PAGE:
Máni was born in 2017 to Timber and Wotan. He was named after the Germanic moon god, which connected him with his father, who was also named after a Germanic deity.
Máni grew to be the largest pup in the pack, and proved to have the confidence to tower over his brothers though he has a fairly lazy personality. If he can convince humans to toss him treats while he lies quietly, he’ll do it. When he does engage in training games, he is very smart and quick to pick up new things. He’s frequently the wolf standing by the fence checking out the new people and often escorts tours around the enclosure edge.
Aspen was born to Timber and Wotan in 2017. There were five puppies raised at Wolf Park that year. Instead of joining an existing pack, Aspen, Máni, Niko, Sparrow, and Khewa were raised to be a new ‘puppy-pack’, and they’ve been a happy group so far.
Aspen is a large and laid-back wolf, though he often likes to start games of ‘keep-away’. The park has a rowboat which photographers like to use to photograph the wolves standing on the shore of the lake. Aspen was the first puppy to ride in the boat – he loved it and still does.
Niko came to Wolf Park in 2017 from Wolf Mountain along with his sister, Khewa. They joined the pups born at Wolf Park that year to form a puppy pack of five. Niko is the only black colored pup in the group and easy for visitors to identify.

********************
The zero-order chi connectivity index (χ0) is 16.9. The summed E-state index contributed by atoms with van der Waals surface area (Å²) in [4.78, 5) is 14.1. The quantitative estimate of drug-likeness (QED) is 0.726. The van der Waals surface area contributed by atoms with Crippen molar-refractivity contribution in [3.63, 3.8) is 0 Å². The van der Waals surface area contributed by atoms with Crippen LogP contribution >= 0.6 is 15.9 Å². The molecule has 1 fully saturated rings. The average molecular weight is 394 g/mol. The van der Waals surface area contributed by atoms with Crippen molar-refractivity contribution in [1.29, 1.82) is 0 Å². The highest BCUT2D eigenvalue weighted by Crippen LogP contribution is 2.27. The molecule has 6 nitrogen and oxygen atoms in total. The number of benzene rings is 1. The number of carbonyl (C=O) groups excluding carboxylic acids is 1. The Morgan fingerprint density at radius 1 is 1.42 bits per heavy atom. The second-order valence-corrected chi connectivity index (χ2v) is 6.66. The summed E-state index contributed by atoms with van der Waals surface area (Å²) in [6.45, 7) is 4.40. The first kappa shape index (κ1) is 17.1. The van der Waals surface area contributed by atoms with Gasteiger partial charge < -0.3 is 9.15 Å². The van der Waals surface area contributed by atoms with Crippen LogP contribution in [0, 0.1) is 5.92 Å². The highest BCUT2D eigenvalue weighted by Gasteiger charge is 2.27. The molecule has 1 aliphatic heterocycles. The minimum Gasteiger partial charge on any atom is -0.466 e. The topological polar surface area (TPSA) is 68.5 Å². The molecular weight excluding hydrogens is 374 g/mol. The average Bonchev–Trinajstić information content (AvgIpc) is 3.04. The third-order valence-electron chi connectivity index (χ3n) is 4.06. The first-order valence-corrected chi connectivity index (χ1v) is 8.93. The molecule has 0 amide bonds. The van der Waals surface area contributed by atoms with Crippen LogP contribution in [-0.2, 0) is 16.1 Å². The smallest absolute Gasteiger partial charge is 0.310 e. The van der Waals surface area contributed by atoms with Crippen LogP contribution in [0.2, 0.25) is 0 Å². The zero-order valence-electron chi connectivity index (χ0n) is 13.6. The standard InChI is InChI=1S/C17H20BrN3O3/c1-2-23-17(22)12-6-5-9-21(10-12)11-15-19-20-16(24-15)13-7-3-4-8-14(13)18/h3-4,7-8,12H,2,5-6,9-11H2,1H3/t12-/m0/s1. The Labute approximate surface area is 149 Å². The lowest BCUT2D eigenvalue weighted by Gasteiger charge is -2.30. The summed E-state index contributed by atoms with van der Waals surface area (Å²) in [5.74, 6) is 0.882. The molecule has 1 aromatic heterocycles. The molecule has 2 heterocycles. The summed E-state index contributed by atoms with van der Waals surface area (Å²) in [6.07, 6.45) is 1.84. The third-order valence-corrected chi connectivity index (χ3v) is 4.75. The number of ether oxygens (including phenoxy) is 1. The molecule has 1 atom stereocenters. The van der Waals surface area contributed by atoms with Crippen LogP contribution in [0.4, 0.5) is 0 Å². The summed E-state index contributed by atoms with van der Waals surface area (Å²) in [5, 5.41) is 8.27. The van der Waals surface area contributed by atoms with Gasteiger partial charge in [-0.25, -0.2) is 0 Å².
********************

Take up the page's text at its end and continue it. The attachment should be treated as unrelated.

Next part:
His favorite toy in the puppy nursery was a stuffed duck, earning him the nickname, ‘Niko-Beako’. Now that he’s older, he still likes finding sticks, bones, boxes and other things to carry around or shred. Niko enjoys training, following people around, and playing with his sister.
Khewa and her brother, Niko, came to Wolf Park in 2017 from Wolf Mountain to be raised alongside the pups born at Wolf Park that year. Khewa is easily distinguished from the other wolves in the main pack by her light grey fur, short tail and short muzzle. She darkened and grew into her features as she matured, although she still has the shortest tail and a slight dip to her muzzle.
Khewa quickly became known as the ‘mud puppy’. She loves water, mud, muck and mire. If there was something stinky which could be rolled up, she was sure to find it. She loved to greet her human friends with enthusiastic kisses, usually leaving a trail of muddy paw prints on them.
Sparrow was the smallest of the pups born in 2017 to Wotan and Timber. She remained on the small side, but did grow larger than her mother.
Sparrow is considered a genius among the staff. She loves to train and she’s very good at learning new skills. The staff nicknamed her ‘Hermione’, because she used to push other pups out of the way if she knew the answer to a training game. She’s also an explorer with no fear of new places.
April 6, 2012